What is an 'Imputed Cost'

An imputed cost is a cost that is incurred by virtue of using an asset instead of investing it or undertaking an alternative course of action. An imputed cost is an invisible cost that is not incurred directly, as opposed to an explicit cost, which is incurred directly.

Imputed cost is also known as "implicit cost," "implied cost," or "opportunity cost."

BREAKING DOWN 'Imputed Cost'

Imputed costs are hidden and therefore not of primary importance in management budgeting policies. Explicit costs can be easily identified and planned for, so they get most of the attention. Imputed costs may be calculated in situations where alternative uses of an asset are under consideration, but businesses generally adhere to consistent usage of assets to run operations. The usage of these assets generates expenses that are recorded on their books. There is no formal accounting for imputed costs.

Examples of Imputed Costs

Suppose a company owns an office building in the central business district of a city where managerial and administrative staff work. The company's manufacturing site is located outside the city. The company could decide to relocate the workers to the manufacturing location and sell or rent the downtown office building. The imputed costs, in this case, are the proceeds from the sale of the building or amount of rental income the company could earn from leasing it to another party. The staff stays put, and only explicit costs associated with using the building, such as maintenance, utilities and depreciation, are booked on the income statement.

As another example, suppose a company is sitting on a pile of cash that earns only 150 basis points in a money market account. Meanwhile, alternative risk-free securities are yielding 2%. The imputed cost is 50 basis points, the foregone amount that the company would be earning if it invested the cash in the higher-yielding securities.

RELATED TERMS
  1. Imputed Value

    Imputed value is an assumed value given to an item when the actual ...
  2. Dividend Imputation

    A dividend imputation is an arrangement that eliminates or reduces ...
  3. Franked Investment Income

    Franked investment income (FII) is income that is received as ...
  4. Explicit Cost

    An explicit cost is an easily identified expenditure that is ...
  5. Value Of Risk (VOR)

    Value Of Risk (VOR) is the financial benefit that a risk-taking ...
  6. Cost Accounting

    Cost accounting is an accounting method that aims to capture ...
Related Articles
  1. Managing Wealth

    Cost Basis 101: How To Correctly Understand It

    Understanding how to calculate cost basis is critical for tracking the gains or losses of an investment, and what the tax consequences on it are.
  2. Small Business

    Explaining Cost Of Capital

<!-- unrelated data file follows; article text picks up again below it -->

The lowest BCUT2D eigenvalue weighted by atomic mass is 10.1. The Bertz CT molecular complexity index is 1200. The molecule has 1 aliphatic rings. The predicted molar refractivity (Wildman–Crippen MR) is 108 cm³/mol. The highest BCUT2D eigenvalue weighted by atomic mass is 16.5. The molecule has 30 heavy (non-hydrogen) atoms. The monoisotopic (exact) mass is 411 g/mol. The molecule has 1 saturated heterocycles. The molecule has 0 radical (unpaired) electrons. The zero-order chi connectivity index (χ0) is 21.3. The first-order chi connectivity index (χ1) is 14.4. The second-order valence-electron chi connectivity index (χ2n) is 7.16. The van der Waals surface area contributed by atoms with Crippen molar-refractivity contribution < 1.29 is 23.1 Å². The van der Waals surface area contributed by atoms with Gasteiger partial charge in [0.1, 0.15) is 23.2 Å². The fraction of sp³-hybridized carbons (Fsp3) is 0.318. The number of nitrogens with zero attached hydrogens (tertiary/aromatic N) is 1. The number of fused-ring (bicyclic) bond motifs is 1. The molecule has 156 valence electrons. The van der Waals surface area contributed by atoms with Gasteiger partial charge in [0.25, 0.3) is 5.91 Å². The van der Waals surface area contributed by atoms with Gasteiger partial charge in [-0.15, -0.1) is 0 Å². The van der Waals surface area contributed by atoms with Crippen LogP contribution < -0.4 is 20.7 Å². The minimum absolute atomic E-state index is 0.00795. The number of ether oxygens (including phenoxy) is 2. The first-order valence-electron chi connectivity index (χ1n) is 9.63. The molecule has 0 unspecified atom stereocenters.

Cost of capital is the cost of funds used to finance a business.
  3. Investing

    The Hidden Costs Of Investing In Mutual Funds

    Find the hidden fees in your portfolio, so that you can increase your rate of return.
  4. Personal Finance

    Accountant: Career Path & Qualifications

    Learn the different career paths a new accountant can take, and understand the educational requirements for the career, which vary based on position.
  5. Retirement

    Retirement Living: Renting vs. Home Ownership

    There are many things to consider when deciding whether to own a home or rent after you retire. Read the risk and things to consider a senior should know.
  6. Investing

    Accounting For Differences in Oil and Gas Accounting

    How a company accounts for its expenses affects how its net income and cash flow numbers are reported.
  7. Investing

    Are Alternative Mutual Funds, ETFs Right for You? (MORN)

    Alternative mutual fund and ETFs are gaining popularity but are they a good idea for your regular Joe investor?
  8. Trading

    How & Why Interest Rates Affect Futures

    There are at least four factors that affect change in futures prices, including risk free-interest rates, particularly in a no-arbitrage environment.
  9. Small Business

    Business Startup Costs: It's in the Details

    Don't overlook the details when starting up a business; it's the small expenses that have the potential to make or break a great idea.
RELATED FAQS
  1. How are period costs and product costs different?

    Product costs are the direct costs involved in producing a product. Period costs are all costs not included in product costs ... Read Answer >>
  2. What are typical examples of capitalized costs within a company?

    Learn examples of company capitalized costs, including expenses incurred to put fixed assets, software development costs, ... Read Answer >>
  3. How are fixed costs treated in cost accounting?

    Learn how fixed costs and variable costs are used in cost accounting to help a company's management with budgeting and controlling ... Read Answer >>
  4. What is cost accounting?

    Learn about the main benefits of cost accounting systems, how they are different from financial accounting and why they are ... Read Answer >>
  5. How Do Fixed and Variable Costs Affect the Marginal Cost of Production?

    Learn about the marginal cost of production and how it is affected by changes in fixed and variable costs. Read Answer >>
Trading Center